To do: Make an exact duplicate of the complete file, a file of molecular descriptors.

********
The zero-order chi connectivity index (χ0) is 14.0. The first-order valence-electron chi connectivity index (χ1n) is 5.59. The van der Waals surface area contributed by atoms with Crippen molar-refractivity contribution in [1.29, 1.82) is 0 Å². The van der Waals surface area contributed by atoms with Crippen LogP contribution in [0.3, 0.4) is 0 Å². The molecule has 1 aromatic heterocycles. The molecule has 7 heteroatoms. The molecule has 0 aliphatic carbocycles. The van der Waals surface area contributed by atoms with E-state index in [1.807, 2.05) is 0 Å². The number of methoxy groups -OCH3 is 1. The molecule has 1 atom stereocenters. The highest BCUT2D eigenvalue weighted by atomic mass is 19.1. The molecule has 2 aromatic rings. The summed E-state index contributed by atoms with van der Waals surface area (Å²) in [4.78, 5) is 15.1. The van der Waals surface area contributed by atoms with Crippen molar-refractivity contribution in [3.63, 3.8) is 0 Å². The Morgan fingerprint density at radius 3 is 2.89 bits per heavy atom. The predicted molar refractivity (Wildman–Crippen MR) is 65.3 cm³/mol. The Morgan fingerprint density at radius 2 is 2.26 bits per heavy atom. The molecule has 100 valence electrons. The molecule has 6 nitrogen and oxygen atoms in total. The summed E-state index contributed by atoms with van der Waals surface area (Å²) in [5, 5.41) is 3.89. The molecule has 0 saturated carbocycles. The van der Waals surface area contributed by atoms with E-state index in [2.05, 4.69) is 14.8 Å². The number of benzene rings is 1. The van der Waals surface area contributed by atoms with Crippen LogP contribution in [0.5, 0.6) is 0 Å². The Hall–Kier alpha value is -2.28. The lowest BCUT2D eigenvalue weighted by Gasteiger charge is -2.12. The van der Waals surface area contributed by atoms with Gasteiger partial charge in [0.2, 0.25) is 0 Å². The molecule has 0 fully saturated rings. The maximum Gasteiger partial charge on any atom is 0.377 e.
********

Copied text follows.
The zero-order chi connectivity index (χ0) is 14.0. The first-order valence-electron chi connectivity index (χ1n) is 5.59. The van der Waals surface area contributed by atoms with Crippen molar-refractivity contribution in [1.29, 1.82) is 0 Å². The van der Waals surface area contributed by atoms with Crippen LogP contribution in [0.3, 0.4) is 0 Å². The molecule has 1 aromatic heterocycles. The molecule has 7 heteroatoms. The molecule has 0 aliphatic carbocycles. The van der Waals surface area contributed by atoms with E-state index in [1.807, 2.05) is 0 Å². The number of methoxy groups -OCH3 is 1. The molecule has 1 atom stereocenters. The highest BCUT2D eigenvalue weighted by atomic mass is 19.1. The molecule has 2 aromatic rings. The summed E-state index contributed by atoms with van der Waals surface area (Å²) in [4.78, 5) is 15.1. The van der Waals surface area contributed by atoms with Crippen molar-refractivity contribution in [3.63, 3.8) is 0 Å². The Morgan fingerprint density at radius 3 is 2.89 bits per heavy atom. The predicted molar refractivity (Wildman–Crippen MR) is 65.3 cm³/mol. The Morgan fingerprint density at radius 2 is 2.26 bits per heavy atom. The molecule has 100 valence electrons. The molecule has 6 nitrogen and oxygen atoms in total. The summed E-state index contributed by atoms with van der Waals surface area (Å²) in [5, 5.41) is 3.89. The molecule has 0 saturated carbocycles. The van der Waals surface area contributed by atoms with E-state index in [2.05, 4.69) is 14.8 Å². The number of benzene rings is 1. The van der Waals surface area contributed by atoms with Crippen LogP contribution in [0.5, 0.6) is 0 Å². The Hall–Kier alpha value is -2.28. The lowest BCUT2D eigenvalue weighted by Gasteiger charge is -2.12. The van der Waals surface area contributed by atoms with Gasteiger partial charge in [0.2, 0.25) is 0 Å². The molecule has 0 fully saturated rings. The maximum Gasteiger partial charge on any atom is 0.377 e.